Honestly this is where a lot of opinion and policy is going to come into play. However the goal is the same. You setup instructions should contain enough information that any idiot can setup the project. That's important, because it's not just people that are used to the tool chain that are going to need to setup the project. There will be, at some random point in the future, someone that has no idea what there doing but has some control over the budget, that will want to "take a look".
So I usually set these goals.
- Use tools to setup the project where ever you can. For example, instead of a list of gems just use rake.
- Make sure setup is "one step". For example
rake setup. Then add the parts to that. So bundle install, rake db:migrate, thing do-what's it, whatever. This isn't always possible as it means rake has to work, so you have a chicken and egg.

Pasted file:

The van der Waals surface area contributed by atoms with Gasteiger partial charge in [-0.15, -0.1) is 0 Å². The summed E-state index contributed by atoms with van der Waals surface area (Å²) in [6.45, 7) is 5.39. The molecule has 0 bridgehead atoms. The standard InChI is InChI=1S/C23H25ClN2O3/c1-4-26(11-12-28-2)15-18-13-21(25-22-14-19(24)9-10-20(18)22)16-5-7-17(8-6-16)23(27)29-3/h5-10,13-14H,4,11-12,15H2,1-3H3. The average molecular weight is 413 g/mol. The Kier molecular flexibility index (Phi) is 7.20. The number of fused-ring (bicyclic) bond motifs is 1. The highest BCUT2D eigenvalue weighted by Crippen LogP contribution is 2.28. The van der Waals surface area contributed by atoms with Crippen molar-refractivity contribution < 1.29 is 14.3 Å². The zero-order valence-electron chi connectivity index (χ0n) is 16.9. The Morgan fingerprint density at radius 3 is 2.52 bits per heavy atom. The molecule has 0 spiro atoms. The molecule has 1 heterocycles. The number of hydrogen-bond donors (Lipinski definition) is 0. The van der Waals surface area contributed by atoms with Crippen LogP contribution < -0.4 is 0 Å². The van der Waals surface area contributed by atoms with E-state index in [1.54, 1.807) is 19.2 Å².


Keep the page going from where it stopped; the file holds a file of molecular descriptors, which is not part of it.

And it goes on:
- Resolve chicken and egg with instructions to make a chicken. For example, "You must have a sane working environment to setup this project, please see (link to website here) for instructions on how to install (working environment here). Now it's important to keep this "chicken" as simple as possible. So in the Ruby example, instructions to setup ruby, rubygems, rake. Then hand off the process to rake setup.
The reason links are bad is the same reason there bad on Stackexchange. They won't always be there. However this is less of an issue, because you can edit the read me (and should be) frequently. So if someone says the "install ruby instructions" don't work then you can just swap out the link.
The reason big blocks of text are bad is because there just isn't a need. 90% of your "audience" will never look at the read me. Specially if you have
rake setup going. Then know how to setup ruby, ruby-gems and rake, and they don't need your instructions to do so. What they might need is a quick list of odd dependencies. And for that, a list with links to instructions is great.